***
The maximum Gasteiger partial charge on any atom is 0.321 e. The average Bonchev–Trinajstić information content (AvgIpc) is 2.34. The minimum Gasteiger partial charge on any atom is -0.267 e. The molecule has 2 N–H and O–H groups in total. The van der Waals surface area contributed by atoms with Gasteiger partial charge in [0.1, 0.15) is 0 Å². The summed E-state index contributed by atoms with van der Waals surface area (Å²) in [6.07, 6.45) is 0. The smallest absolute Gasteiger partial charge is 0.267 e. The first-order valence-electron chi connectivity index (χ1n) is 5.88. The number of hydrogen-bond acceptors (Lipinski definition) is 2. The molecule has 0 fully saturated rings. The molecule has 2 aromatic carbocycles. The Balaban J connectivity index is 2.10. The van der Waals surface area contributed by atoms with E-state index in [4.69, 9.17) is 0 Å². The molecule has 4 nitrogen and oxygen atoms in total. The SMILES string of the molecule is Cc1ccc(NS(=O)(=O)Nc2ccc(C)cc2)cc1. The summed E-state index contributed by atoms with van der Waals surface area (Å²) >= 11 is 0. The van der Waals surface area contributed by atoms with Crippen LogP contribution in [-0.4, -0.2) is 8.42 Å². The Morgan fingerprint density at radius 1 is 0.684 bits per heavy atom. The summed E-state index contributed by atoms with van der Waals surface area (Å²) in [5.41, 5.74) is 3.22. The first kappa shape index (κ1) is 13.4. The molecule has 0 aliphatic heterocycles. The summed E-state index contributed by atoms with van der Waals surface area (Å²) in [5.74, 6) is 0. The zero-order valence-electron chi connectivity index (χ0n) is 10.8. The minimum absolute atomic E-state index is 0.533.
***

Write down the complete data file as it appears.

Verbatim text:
The maximum Gasteiger partial charge on any atom is 0.321 e. The average Bonchev–Trinajstić information content (AvgIpc) is 2.34. The minimum Gasteiger partial charge on any atom is -0.267 e. The molecule has 2 N–H and O–H groups in total. The van der Waals surface area contributed by atoms with Gasteiger partial charge in [0.1, 0.15) is 0 Å². The summed E-state index contributed by atoms with van der Waals surface area (Å²) in [6.07, 6.45) is 0. The smallest absolute Gasteiger partial charge is 0.267 e. The first-order valence-electron chi connectivity index (χ1n) is 5.88. The number of hydrogen-bond acceptors (Lipinski definition) is 2. The molecule has 0 fully saturated rings. The molecule has 2 aromatic carbocycles. The Balaban J connectivity index is 2.10. The van der Waals surface area contributed by atoms with E-state index in [4.69, 9.17) is 0 Å². The molecule has 4 nitrogen and oxygen atoms in total. The SMILES string of the molecule is Cc1ccc(NS(=O)(=O)Nc2ccc(C)cc2)cc1. The summed E-state index contributed by atoms with van der Waals surface area (Å²) >= 11 is 0. The van der Waals surface area contributed by atoms with Crippen LogP contribution in [-0.4, -0.2) is 8.42 Å². The Morgan fingerprint density at radius 1 is 0.684 bits per heavy atom. The summed E-state index contributed by atoms with van der Waals surface area (Å²) in [5.41, 5.74) is 3.22. The first kappa shape index (κ1) is 13.4. The molecule has 0 aliphatic heterocycles. The summed E-state index contributed by atoms with van der Waals surface area (Å²) in [5.74, 6) is 0. The zero-order valence-electron chi connectivity index (χ0n) is 10.8. The minimum absolute atomic E-state index is 0.533.